re: Write a simple but impactful script VIEW POST

re: Hi Josh! I have to say, I was really impressed about the time you took to get all those comments together. It really helps me, it really helps the...

it writes to the wrong filename. That's quite not 100% accurate, as the original excersice (without the bonus) tells: "Then put them into a random order and save the output into a text file." .. as you can see, no file specified.

Ahh, yes, this is fair. The filename was part of the "bonus challenge", which hopefully no one actually did :P

attr_reader vs attr_accessor.. I have always liked the idea to have inmutable objects rather than allowing a change outside of the Object itself. It doesn't feel right. So, unless there's an explicit need to change the object and do recalculation, I'd stick with attr_reader

Yeah, I'm wary of mutability, too (hence moving the arg from process to initialize). The purpose for the accessor here is so that when we initialize it, we can do self.var = ... rather than @var = ..., which I prefer because if the names become misaligned, then it will error where we try to set it, rather than where we do something after accessing it (or worse, if it doesn't error at that point, b/c nil is a valid value, and instead it blows up elsewhere in the program, or we just get really unexpected results). If we were calling the setter more than once, I'd advocate using a local var instead of an instance var. I guess I'm thinking of it as a "one-time-use" setter.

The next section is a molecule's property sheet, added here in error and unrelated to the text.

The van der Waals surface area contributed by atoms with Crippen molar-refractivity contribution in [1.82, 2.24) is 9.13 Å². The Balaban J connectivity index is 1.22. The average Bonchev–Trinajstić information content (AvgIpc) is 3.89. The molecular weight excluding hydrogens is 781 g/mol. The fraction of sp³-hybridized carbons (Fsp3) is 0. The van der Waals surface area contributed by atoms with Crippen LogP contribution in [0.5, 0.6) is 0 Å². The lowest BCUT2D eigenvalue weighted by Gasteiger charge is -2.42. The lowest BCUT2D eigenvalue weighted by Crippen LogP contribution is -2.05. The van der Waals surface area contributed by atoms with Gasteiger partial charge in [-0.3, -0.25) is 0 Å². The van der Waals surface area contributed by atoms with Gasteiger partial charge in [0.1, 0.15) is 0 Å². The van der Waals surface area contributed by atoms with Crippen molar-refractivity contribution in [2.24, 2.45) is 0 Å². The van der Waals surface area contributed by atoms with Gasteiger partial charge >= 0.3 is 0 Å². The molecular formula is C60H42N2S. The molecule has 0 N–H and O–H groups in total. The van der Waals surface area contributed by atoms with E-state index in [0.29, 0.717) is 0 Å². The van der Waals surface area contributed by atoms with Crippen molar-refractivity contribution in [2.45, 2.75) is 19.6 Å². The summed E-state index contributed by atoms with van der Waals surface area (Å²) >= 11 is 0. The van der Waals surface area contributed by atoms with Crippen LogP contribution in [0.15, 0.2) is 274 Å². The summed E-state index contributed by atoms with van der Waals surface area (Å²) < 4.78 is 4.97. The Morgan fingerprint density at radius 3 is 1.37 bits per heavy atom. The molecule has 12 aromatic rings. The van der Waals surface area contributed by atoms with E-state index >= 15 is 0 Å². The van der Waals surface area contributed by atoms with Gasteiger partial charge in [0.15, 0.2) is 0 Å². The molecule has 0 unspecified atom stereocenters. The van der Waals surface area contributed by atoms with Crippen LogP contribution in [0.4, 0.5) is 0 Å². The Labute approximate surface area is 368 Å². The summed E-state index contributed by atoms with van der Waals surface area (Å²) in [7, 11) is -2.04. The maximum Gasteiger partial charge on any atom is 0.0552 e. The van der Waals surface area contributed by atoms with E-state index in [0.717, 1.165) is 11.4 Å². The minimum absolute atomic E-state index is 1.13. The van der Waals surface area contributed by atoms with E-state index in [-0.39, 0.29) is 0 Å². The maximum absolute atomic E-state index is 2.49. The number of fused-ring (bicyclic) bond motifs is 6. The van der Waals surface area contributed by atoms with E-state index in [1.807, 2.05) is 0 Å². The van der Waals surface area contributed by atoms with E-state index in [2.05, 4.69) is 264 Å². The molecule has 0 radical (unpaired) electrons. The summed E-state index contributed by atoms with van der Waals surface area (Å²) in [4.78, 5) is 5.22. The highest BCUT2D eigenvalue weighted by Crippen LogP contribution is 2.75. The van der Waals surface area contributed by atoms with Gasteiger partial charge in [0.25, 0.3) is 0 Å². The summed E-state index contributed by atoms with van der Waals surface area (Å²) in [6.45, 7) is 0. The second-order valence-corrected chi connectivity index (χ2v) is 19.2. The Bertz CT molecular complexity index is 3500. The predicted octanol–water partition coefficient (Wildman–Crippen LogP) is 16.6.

You know, the more I write Ruby, the more I contemplate making my own attr_* methods :P In this case, the way I use it, a better definition would be something like this.

One thing I could eventually do better, is follow Ruby style guide like single line method definitions, or somethimes using parenthesis and some other times not.

I had no issue with any of your syntactic choices (other than the -1 having mismatched whitespace). Looking at mine, there were a few weird ones, I think that's b/c I was inlining things so that my code samples in the comments would be inline, because the markdown processor doesn't seem to nest code blocks inside of lists. But, I initially wrote all my methods as multiline, and it was really just an error from trying to juggle the formatting requirements of the different places the data existed (my editor, the gist, within the comments).

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